As I stood in the queue at the bank and watched a woman try to load $1,400 worth of coins into the Coin Deposit Machine, I felt a little sorry for her. It seemed like a time-consuming process, kind of like playing to pokies but with even worse odds.
Every time she put money in, it came out again down the bottom. Then the machine started flashing error messages: it was full. She had hit the jackpot! Unfortunately though, she couldn’t keep the loot – instead she had to wait while the harried bank assistant bustled past her saying, “I’ll get someone to help you in a minute.”
It wasn’t a minute. It was more like five.
When the machine was finally emptied (the assistant leaving bags of coins sitting on the ground in the process, the would-be bank robber in me noted with amusement – although we all know that coin robbery yields far too little reward in this day and age) the woman resumed her coin loading process.
There were two coins in particular that the machine refused to take, but the woman persevered and they cycled through the machine several times. Finally, when she admitted defeat and pressed ‘print receipt’, the machine defiantly lit up again.
Time to find that bank assistant again. When I reached the front of the queue, the bank teller called me forward and I presented my small fortune: $76.20 to go in my eight-month old son’s bank account*, comprising Christmas gifts and any spare change found lying around the house in the past six months.
The teller took one look at my bag of coins and said, “I can’t take them here, you’ll have to use the Coin Deposit Machine.” We both looked at the machine, still flashing, with the assistant pressing all of the buttons in a seemingly random order to try to get it to work again.
“Sorry,” she said, and I wondered if she actually meant it.
“What about the notes?” I asked. All $35.00 of them.
“Oh, I can take those,” she said, “just come back to me after you’ve put the coins in the machine.”
So I wheeled the pram over to stand in a different queue, one with depressed looking people clutching heavy bags of coins.
The man in front of me fared a little better than the previous woman. His coin loading seemed to go off without a hitch – although he did only have $95.00, so at least he was in no danger of filling it up.
When he went to print his receipt the machine made a whirring noise, then nothing. “I think it’s stuck in the machine,” I told him, as we both tried to signal the bank assistant (who really should have just set up a chair next to the machine and been done with it).
His problem solved, it was my turn to play the dodgy pokies game. I put my coins in and watched them disappear, with only a couple coming out for a second trip around. I don’t know what I was worried about.
I pressed the ‘print receipt’ button and listened to the whirring sound – one hand already up to wave over the bank assistant.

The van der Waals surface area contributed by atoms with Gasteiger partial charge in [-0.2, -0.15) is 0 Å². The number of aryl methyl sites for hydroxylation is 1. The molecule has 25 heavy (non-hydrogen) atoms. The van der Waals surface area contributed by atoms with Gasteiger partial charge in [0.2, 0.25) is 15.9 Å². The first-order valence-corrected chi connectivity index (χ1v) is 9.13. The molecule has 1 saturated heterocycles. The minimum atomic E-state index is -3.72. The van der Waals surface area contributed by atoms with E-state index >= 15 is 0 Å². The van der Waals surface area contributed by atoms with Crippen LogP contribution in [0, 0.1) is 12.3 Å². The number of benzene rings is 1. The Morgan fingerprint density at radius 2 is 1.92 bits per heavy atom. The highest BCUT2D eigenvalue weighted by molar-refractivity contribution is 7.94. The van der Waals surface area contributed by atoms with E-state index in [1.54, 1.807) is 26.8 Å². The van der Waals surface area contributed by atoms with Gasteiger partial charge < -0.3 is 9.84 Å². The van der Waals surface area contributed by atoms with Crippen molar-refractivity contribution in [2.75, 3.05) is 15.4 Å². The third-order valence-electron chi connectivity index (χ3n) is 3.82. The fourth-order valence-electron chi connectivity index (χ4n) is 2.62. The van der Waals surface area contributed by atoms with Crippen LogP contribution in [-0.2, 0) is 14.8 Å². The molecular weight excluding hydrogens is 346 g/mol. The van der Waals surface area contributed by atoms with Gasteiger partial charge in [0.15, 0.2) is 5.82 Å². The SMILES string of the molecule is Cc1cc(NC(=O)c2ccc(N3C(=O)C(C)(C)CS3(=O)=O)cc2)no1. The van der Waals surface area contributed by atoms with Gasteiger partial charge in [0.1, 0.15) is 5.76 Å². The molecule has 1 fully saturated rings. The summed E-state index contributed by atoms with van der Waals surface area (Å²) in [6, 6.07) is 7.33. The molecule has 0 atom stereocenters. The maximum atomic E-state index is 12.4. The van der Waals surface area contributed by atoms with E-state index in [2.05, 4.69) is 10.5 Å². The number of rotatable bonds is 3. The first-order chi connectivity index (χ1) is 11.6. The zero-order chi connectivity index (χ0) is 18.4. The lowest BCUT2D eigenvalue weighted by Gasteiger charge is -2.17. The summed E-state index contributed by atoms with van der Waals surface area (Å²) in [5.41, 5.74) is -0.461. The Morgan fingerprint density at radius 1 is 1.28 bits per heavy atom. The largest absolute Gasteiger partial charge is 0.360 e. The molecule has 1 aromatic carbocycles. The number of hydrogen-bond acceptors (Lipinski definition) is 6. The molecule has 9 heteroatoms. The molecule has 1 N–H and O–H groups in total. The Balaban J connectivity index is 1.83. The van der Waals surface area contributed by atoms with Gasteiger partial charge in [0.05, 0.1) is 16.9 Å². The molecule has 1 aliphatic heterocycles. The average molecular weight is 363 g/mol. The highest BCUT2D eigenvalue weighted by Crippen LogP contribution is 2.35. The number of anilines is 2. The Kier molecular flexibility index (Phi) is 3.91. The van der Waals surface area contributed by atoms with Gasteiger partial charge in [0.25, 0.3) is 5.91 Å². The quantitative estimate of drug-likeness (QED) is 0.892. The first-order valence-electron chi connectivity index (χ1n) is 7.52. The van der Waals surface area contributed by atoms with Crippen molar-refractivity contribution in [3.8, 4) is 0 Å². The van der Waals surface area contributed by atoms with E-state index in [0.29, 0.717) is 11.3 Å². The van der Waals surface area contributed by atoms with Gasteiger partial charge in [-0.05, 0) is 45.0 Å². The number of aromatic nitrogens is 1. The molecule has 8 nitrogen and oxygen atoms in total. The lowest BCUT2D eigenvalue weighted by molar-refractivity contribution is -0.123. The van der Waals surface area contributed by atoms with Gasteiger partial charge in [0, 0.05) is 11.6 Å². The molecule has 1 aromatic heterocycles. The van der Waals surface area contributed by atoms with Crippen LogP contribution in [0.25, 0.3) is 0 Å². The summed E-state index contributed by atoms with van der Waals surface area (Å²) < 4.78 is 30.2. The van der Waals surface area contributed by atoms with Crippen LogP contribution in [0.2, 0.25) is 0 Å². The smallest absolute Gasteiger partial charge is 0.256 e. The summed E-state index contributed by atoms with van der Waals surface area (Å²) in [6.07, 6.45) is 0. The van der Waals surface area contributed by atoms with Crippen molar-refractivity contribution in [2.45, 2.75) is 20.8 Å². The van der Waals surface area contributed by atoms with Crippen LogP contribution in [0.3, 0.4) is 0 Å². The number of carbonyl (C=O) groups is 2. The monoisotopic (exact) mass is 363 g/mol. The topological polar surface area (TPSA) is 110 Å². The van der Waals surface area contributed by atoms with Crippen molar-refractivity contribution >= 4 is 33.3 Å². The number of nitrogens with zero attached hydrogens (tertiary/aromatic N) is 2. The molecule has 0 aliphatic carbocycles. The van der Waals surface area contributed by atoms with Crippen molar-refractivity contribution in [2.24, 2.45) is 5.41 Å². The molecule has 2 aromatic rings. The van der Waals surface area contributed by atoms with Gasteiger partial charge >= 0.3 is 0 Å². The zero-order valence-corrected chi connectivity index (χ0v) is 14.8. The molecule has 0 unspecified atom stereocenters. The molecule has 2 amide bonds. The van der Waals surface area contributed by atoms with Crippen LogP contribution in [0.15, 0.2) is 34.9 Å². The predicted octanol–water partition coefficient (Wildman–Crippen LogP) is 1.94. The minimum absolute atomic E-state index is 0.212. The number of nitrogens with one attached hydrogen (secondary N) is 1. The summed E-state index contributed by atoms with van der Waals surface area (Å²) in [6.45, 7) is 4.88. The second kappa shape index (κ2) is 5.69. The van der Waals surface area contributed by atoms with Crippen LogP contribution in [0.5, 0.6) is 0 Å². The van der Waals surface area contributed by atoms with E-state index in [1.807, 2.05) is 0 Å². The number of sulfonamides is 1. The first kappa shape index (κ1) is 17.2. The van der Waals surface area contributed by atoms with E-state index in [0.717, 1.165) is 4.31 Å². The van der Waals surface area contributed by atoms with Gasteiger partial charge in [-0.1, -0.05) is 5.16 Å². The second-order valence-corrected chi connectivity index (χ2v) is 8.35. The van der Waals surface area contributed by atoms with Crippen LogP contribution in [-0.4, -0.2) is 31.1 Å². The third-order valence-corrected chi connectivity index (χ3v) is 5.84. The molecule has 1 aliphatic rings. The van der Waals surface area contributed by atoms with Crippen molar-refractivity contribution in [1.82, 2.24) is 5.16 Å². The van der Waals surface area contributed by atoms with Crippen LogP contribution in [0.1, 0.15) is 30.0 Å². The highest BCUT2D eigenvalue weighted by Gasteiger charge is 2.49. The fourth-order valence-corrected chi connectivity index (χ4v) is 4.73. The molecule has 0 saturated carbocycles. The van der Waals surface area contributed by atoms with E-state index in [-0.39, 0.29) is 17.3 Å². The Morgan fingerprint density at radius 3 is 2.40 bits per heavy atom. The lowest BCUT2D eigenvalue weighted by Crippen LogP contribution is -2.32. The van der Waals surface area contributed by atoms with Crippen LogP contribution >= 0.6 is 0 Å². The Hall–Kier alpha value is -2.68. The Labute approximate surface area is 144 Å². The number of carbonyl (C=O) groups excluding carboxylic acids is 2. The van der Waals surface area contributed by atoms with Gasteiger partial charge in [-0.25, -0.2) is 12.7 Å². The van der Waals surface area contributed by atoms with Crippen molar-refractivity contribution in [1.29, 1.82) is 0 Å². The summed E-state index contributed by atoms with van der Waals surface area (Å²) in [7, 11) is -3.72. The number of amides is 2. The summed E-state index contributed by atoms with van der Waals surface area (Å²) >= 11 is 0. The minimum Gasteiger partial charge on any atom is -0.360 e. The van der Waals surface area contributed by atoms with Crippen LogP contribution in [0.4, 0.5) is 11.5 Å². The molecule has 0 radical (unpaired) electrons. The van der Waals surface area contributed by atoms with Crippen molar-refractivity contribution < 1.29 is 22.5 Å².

“It didn’t print my receipt either,” I said, watching as she opened the door and poked around inside. She looked puzzled.
“How much money did you put in?” she asked.
“$41.20.” I didn’t even have to think about it, I’d had so much time to stare at the figure in the bank book.
The assistant made noises that indicated something wavering between concern and wariness to believe my story. Sure enough, my transaction came up on the screen.
“It says it failed,” she said.
Failed? What does that mean? I had the money, and now I don’t. Just because the machine broke, it doesn’t mean it didn’t eat my money first.
After some ten minutes of confusion, in which the deputy manager was called over and the offending machine patted countless times (to coax it back into working order?), I was finally offered this reassurance: “We’re not sure what’s happened, but what we’ll have to do is take your details, wait until the bank closes and then call you to let you know what’s going on.”
Because that doesn’t explain what happened to my money, and won’t help the fact that the timebomb in my pram (whose money it happens to be) may start wailing at any moment.
We both stared helplessly at each other for a moment until I gave in and trudged back to the counter to (at least) try to deposit the notes. The bank teller looked at me apologetically as she counted out the money.
It wasn’t hard: 20 + 10 + 5 = 35.
She probably could have counted through $1,400 worth of coins too, in the time I had been there. I did feel like the sun would be going down by the time I finally made it outside.
I won’t tell you which bank it was either, I don’t want to name any names.
Just as I was about to leave, the assistant triumphantly came over wielding a slip of paper. My receipt! Proof that those coins didn’t disappear into the ether! What sort of miracle had occurred to make the machine kick into gear?
“I just pressed ‘cancel’,” she said, “and it came right out.”
Marvellous. What would we do without all of this new-fangled technology to make our banking lives easier?
* the process of acquiring said bank account was actually surprisingly easy – go figure.